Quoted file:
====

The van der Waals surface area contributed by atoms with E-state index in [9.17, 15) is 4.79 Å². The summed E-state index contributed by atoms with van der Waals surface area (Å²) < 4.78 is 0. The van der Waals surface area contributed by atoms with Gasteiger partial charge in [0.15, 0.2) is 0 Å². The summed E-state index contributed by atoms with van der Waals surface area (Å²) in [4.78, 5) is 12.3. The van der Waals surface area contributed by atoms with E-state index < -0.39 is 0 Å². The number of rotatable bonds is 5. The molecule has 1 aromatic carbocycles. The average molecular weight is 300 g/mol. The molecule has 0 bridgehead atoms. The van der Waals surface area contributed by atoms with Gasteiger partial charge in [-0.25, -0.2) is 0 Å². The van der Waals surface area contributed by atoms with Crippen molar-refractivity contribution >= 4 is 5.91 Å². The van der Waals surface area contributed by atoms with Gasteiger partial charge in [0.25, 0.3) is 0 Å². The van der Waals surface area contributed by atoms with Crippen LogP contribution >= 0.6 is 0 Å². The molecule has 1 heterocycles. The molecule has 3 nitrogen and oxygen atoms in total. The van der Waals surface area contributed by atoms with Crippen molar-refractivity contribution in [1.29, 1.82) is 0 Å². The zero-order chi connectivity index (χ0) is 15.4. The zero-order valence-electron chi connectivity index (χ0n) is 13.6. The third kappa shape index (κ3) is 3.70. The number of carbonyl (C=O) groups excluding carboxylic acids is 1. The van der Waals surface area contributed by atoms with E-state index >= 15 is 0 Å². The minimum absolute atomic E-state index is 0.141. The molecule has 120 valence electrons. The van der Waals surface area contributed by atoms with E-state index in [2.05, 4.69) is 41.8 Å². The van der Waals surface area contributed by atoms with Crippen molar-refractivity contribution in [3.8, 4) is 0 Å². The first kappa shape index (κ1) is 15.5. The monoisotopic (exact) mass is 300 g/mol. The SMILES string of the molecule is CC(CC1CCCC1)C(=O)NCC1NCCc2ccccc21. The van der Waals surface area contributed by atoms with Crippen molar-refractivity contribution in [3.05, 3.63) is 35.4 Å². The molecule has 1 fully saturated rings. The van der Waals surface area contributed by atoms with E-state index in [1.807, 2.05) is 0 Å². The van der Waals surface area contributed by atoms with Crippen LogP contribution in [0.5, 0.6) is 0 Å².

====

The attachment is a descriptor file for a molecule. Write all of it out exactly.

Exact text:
The van der Waals surface area contributed by atoms with E-state index in [9.17, 15) is 4.79 Å². The summed E-state index contributed by atoms with van der Waals surface area (Å²) < 4.78 is 0. The van der Waals surface area contributed by atoms with Gasteiger partial charge in [0.15, 0.2) is 0 Å². The summed E-state index contributed by atoms with van der Waals surface area (Å²) in [4.78, 5) is 12.3. The van der Waals surface area contributed by atoms with E-state index < -0.39 is 0 Å². The number of rotatable bonds is 5. The molecule has 1 aromatic carbocycles. The average molecular weight is 300 g/mol. The molecule has 0 bridgehead atoms. The van der Waals surface area contributed by atoms with Gasteiger partial charge in [-0.25, -0.2) is 0 Å². The van der Waals surface area contributed by atoms with Crippen molar-refractivity contribution >= 4 is 5.91 Å². The van der Waals surface area contributed by atoms with Gasteiger partial charge in [0.25, 0.3) is 0 Å². The van der Waals surface area contributed by atoms with Crippen LogP contribution >= 0.6 is 0 Å². The molecule has 1 heterocycles. The molecule has 3 nitrogen and oxygen atoms in total. The van der Waals surface area contributed by atoms with Crippen molar-refractivity contribution in [1.29, 1.82) is 0 Å². The zero-order chi connectivity index (χ0) is 15.4. The zero-order valence-electron chi connectivity index (χ0n) is 13.6. The third kappa shape index (κ3) is 3.70. The number of carbonyl (C=O) groups excluding carboxylic acids is 1. The van der Waals surface area contributed by atoms with E-state index >= 15 is 0 Å². The minimum absolute atomic E-state index is 0.141. The molecule has 120 valence electrons. The van der Waals surface area contributed by atoms with E-state index in [2.05, 4.69) is 41.8 Å². The van der Waals surface area contributed by atoms with Crippen molar-refractivity contribution in [3.8, 4) is 0 Å². The first kappa shape index (κ1) is 15.5. The monoisotopic (exact) mass is 300 g/mol. The SMILES string of the molecule is CC(CC1CCCC1)C(=O)NCC1NCCc2ccccc21. The van der Waals surface area contributed by atoms with Crippen molar-refractivity contribution in [3.05, 3.63) is 35.4 Å². The molecule has 1 fully saturated rings. The van der Waals surface area contributed by atoms with E-state index in [1.807, 2.05) is 0 Å². The van der Waals surface area contributed by atoms with Crippen LogP contribution in [0.5, 0.6) is 0 Å².